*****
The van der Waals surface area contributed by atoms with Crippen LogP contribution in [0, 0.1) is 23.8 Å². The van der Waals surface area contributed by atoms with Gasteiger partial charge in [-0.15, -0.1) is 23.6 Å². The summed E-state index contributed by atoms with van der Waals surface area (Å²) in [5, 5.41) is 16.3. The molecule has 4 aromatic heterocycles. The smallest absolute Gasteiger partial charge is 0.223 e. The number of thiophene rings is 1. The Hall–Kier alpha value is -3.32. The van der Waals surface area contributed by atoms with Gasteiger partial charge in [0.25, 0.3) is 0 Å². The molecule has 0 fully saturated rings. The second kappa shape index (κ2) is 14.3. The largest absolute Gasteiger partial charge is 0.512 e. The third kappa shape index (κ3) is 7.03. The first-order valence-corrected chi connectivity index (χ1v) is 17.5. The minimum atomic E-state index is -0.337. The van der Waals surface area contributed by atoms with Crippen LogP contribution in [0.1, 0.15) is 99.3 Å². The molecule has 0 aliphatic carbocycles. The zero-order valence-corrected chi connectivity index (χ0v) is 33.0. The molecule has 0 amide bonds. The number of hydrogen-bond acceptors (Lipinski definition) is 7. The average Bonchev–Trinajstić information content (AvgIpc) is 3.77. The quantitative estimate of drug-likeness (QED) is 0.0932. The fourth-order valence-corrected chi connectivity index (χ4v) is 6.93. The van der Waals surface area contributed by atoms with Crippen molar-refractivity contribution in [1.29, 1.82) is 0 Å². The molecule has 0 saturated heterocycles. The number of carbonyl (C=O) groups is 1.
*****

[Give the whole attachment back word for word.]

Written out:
The van der Waals surface area contributed by atoms with Crippen LogP contribution in [0, 0.1) is 23.8 Å². The van der Waals surface area contributed by atoms with Gasteiger partial charge in [-0.15, -0.1) is 23.6 Å². The summed E-state index contributed by atoms with van der Waals surface area (Å²) in [5, 5.41) is 16.3. The molecule has 4 aromatic heterocycles. The smallest absolute Gasteiger partial charge is 0.223 e. The number of thiophene rings is 1. The Hall–Kier alpha value is -3.32. The van der Waals surface area contributed by atoms with Gasteiger partial charge in [0.25, 0.3) is 0 Å². The molecule has 0 fully saturated rings. The second kappa shape index (κ2) is 14.3. The largest absolute Gasteiger partial charge is 0.512 e. The third kappa shape index (κ3) is 7.03. The first-order valence-corrected chi connectivity index (χ1v) is 17.5. The minimum atomic E-state index is -0.337. The van der Waals surface area contributed by atoms with Crippen LogP contribution in [0.1, 0.15) is 99.3 Å². The molecule has 0 aliphatic carbocycles. The zero-order valence-corrected chi connectivity index (χ0v) is 33.0. The molecule has 0 amide bonds. The number of hydrogen-bond acceptors (Lipinski definition) is 7. The average Bonchev–Trinajstić information content (AvgIpc) is 3.77. The quantitative estimate of drug-likeness (QED) is 0.0932. The fourth-order valence-corrected chi connectivity index (χ4v) is 6.93. The van der Waals surface area contributed by atoms with Crippen molar-refractivity contribution in [1.29, 1.82) is 0 Å². The molecule has 0 saturated heterocycles. The number of carbonyl (C=O) groups is 1.